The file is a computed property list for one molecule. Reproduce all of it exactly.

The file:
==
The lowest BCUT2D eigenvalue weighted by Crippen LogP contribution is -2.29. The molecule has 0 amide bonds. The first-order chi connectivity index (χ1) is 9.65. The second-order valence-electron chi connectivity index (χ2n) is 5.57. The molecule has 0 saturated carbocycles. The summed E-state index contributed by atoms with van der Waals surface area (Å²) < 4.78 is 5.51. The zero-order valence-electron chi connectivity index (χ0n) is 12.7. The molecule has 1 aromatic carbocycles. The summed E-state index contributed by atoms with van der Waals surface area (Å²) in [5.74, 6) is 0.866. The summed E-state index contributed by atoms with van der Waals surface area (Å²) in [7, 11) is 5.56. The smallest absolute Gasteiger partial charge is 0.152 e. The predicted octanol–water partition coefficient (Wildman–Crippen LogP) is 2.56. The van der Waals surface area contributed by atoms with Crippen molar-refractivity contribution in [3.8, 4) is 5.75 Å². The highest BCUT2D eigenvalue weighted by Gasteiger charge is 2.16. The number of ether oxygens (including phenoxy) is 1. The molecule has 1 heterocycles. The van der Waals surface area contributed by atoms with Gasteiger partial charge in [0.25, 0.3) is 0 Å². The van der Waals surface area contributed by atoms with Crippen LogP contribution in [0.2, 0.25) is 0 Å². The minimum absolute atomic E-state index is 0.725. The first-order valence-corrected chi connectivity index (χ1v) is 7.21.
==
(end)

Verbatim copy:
The lowest BCUT2D eigenvalue weighted by Crippen LogP contribution is -2.29. The molecule has 0 amide bonds. The first-order chi connectivity index (χ1) is 9.65. The second-order valence-electron chi connectivity index (χ2n) is 5.57. The molecule has 0 saturated carbocycles. The summed E-state index contributed by atoms with van der Waals surface area (Å²) < 4.78 is 5.51. The zero-order valence-electron chi connectivity index (χ0n) is 12.7. The molecule has 1 aromatic carbocycles. The summed E-state index contributed by atoms with van der Waals surface area (Å²) in [5.74, 6) is 0.866. The summed E-state index contributed by atoms with van der Waals surface area (Å²) in [7, 11) is 5.56. The smallest absolute Gasteiger partial charge is 0.152 e. The predicted octanol–water partition coefficient (Wildman–Crippen LogP) is 2.56. The van der Waals surface area contributed by atoms with Crippen molar-refractivity contribution in [3.8, 4) is 5.75 Å². The highest BCUT2D eigenvalue weighted by Gasteiger charge is 2.16. The number of ether oxygens (including phenoxy) is 1. The molecule has 1 heterocycles. The van der Waals surface area contributed by atoms with Gasteiger partial charge in [0.25, 0.3) is 0 Å². The van der Waals surface area contributed by atoms with Crippen LogP contribution in [0.2, 0.25) is 0 Å². The minimum absolute atomic E-state index is 0.725. The first-order valence-corrected chi connectivity index (χ1v) is 7.21.